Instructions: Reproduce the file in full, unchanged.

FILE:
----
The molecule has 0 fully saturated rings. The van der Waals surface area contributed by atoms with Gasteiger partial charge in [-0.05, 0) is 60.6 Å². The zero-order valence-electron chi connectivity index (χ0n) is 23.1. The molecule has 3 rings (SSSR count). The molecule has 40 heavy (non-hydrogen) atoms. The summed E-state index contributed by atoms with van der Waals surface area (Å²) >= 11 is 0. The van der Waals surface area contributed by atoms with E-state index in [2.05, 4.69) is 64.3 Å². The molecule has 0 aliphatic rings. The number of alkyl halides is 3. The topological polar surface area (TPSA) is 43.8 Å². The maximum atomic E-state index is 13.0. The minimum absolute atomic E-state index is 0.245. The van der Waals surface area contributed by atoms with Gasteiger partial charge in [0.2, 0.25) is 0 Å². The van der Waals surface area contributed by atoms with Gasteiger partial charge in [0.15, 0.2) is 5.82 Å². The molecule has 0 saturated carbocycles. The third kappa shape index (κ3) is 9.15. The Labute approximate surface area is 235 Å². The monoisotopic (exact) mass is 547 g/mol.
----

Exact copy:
The molecule has 0 fully saturated rings. The van der Waals surface area contributed by atoms with Gasteiger partial charge in [-0.05, 0) is 60.6 Å². The zero-order valence-electron chi connectivity index (χ0n) is 23.1. The molecule has 3 rings (SSSR count). The molecule has 40 heavy (non-hydrogen) atoms. The summed E-state index contributed by atoms with van der Waals surface area (Å²) >= 11 is 0. The van der Waals surface area contributed by atoms with E-state index in [2.05, 4.69) is 64.3 Å². The molecule has 0 aliphatic rings. The number of alkyl halides is 3. The topological polar surface area (TPSA) is 43.8 Å². The maximum atomic E-state index is 13.0. The minimum absolute atomic E-state index is 0.245. The van der Waals surface area contributed by atoms with Gasteiger partial charge in [0.2, 0.25) is 0 Å². The van der Waals surface area contributed by atoms with Gasteiger partial charge in [0.15, 0.2) is 5.82 Å². The molecule has 0 saturated carbocycles. The third kappa shape index (κ3) is 9.15. The Labute approximate surface area is 235 Å². The monoisotopic (exact) mass is 547 g/mol.